from tickets and napkins to labels and wristbands, printed products within the entertainment events and supplies industry are clearly abundant. Yet, they are products people easily take for granted. Even distributors in the print industry may overlook their obvious need. But, a few manufacturers of such items are urging distributors to open their eyes. The potential for prosperous sales exists at the party, so why not join in? Here, the following manufacturers discuss the entertainment events and supplies industry:
• Erik Covitz, president, Worldwide Ticket/Ticket Craft, Deerfield Beach, Fla.
• John Shanley, president, Labels West, Woodinville, Wash.
• Beth Fleming, marketing manager, Carlson Craft, Mankato, Minn.
BFL&S: Tell us a little bit about your company and the products you provide for the entertainment events industry.
Covitz: Worldwide Ticket/Ticket Craft has a production plant in Florida and another in New York. We primarily manufacture tickets and wristbands for the entertainment events industry.
Shanley: Labels West is located near Seattle and we’ve been in business since 1978. Basically, we produce a wide variety of printed products, with labels being our specialty. We also provide variable imaging tickets, tags, plastic products, digital on-demand printing and one-to-one marketing services, which are used often for event products.
Fleming: Carlson Craft is a wholesale printing company that’s been around since 1948. We do everything from wedding invitations and birth announcements to holiday and greeting cards. We have a network of distributors who sell to the end-consumer.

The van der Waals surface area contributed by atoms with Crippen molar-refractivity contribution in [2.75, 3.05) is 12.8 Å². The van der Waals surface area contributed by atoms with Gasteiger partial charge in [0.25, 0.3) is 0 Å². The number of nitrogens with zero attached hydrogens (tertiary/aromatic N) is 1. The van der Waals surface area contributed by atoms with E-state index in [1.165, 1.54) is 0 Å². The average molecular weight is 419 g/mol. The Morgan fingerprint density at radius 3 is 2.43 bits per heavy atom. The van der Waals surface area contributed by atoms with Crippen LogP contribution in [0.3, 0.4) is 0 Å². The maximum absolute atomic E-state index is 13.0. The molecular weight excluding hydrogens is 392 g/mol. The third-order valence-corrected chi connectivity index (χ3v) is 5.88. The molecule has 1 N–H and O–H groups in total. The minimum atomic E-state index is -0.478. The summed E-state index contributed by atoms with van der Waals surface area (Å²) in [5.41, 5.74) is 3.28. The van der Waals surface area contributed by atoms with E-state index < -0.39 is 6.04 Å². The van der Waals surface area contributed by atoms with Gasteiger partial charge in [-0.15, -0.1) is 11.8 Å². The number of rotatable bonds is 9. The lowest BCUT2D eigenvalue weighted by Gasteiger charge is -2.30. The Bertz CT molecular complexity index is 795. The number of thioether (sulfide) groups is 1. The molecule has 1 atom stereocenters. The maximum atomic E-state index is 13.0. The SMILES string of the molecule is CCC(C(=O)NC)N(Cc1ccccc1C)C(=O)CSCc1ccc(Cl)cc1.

BFL&S: Just for distributors’ knowledge, what types of form products exist in the entertainment events and suppliers industry?
Covitz: At Worldwide Ticket/Ticket Craft we produce season ticket booklets, coupon books for discounted admission or concessions and pin-feed forms for season sheets used within the theatre, at NASCAR and at college football events.
Shanley: There are a couple different marketing angles to consider when talking about products for this niche, since opportunities exist before, during and after entertainment events. For starters, there are products—or teasers—used to excite people about events and generate traffic ahead of time. They could include labels stuck to an invoice or statement sent prior to a Trademart event or seminar.
There are also products, such as postcards, with information on events. Postcards might include peel-off labels to be put on a calendar to remind recipients of an event. In fact, we are doing some personalized types of communication designed to be inserted into envelopes that might say, “Mr. Smith, we know it is 300 miles from Poughkeepsie and Sagenaw but we think it’s worth your time to drive to this event.”
We also provide event invitations and raffle tickets requesting recipients to bring the ticket with ID number to see what prize they’ve won.
Fleming: Distributors and their clients can get creative and request custom-designed napkins for parties, weddings and grand openings. We get that a lot.